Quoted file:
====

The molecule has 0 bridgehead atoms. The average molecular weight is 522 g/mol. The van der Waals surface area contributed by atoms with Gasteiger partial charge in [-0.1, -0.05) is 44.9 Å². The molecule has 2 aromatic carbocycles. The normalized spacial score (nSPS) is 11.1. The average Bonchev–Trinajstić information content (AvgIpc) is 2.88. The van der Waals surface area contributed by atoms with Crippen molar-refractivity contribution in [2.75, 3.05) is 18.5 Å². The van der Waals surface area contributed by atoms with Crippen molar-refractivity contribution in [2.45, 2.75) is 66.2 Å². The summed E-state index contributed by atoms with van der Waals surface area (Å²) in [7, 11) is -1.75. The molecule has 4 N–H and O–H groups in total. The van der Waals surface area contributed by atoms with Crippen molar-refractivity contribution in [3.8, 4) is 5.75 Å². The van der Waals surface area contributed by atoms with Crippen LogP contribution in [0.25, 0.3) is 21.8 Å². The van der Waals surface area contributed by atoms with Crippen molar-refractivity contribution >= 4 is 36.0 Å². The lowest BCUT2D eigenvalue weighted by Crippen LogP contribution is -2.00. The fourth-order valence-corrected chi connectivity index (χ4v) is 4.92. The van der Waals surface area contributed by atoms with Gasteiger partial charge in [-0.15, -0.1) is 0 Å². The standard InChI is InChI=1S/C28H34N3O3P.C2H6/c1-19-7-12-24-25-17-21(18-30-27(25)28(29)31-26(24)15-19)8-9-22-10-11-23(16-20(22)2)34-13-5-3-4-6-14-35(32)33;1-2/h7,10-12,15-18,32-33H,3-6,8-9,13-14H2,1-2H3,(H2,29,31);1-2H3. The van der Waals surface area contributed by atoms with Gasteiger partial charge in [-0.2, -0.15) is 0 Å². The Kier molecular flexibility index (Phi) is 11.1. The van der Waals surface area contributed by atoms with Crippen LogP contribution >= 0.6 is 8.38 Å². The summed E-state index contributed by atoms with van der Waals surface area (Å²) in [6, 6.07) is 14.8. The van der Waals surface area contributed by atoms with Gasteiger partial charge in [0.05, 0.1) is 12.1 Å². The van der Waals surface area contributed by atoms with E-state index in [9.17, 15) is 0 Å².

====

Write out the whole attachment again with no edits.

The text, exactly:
The molecule has 0 bridgehead atoms. The average molecular weight is 522 g/mol. The van der Waals surface area contributed by atoms with Gasteiger partial charge in [-0.1, -0.05) is 44.9 Å². The molecule has 2 aromatic carbocycles. The normalized spacial score (nSPS) is 11.1. The average Bonchev–Trinajstić information content (AvgIpc) is 2.88. The van der Waals surface area contributed by atoms with Crippen molar-refractivity contribution in [2.75, 3.05) is 18.5 Å². The van der Waals surface area contributed by atoms with Crippen molar-refractivity contribution in [2.45, 2.75) is 66.2 Å². The summed E-state index contributed by atoms with van der Waals surface area (Å²) in [7, 11) is -1.75. The molecule has 4 N–H and O–H groups in total. The van der Waals surface area contributed by atoms with Crippen molar-refractivity contribution in [3.8, 4) is 5.75 Å². The van der Waals surface area contributed by atoms with Crippen LogP contribution in [0.25, 0.3) is 21.8 Å². The van der Waals surface area contributed by atoms with Crippen molar-refractivity contribution >= 4 is 36.0 Å². The lowest BCUT2D eigenvalue weighted by Crippen LogP contribution is -2.00. The fourth-order valence-corrected chi connectivity index (χ4v) is 4.92. The van der Waals surface area contributed by atoms with Gasteiger partial charge in [-0.15, -0.1) is 0 Å². The standard InChI is InChI=1S/C28H34N3O3P.C2H6/c1-19-7-12-24-25-17-21(18-30-27(25)28(29)31-26(24)15-19)8-9-22-10-11-23(16-20(22)2)34-13-5-3-4-6-14-35(32)33;1-2/h7,10-12,15-18,32-33H,3-6,8-9,13-14H2,1-2H3,(H2,29,31);1-2H3. The van der Waals surface area contributed by atoms with Gasteiger partial charge in [-0.2, -0.15) is 0 Å². The Kier molecular flexibility index (Phi) is 11.1. The van der Waals surface area contributed by atoms with Crippen LogP contribution >= 0.6 is 8.38 Å². The summed E-state index contributed by atoms with van der Waals surface area (Å²) in [6, 6.07) is 14.8. The van der Waals surface area contributed by atoms with Gasteiger partial charge in [0.05, 0.1) is 12.1 Å². The van der Waals surface area contributed by atoms with E-state index in [9.17, 15) is 0 Å².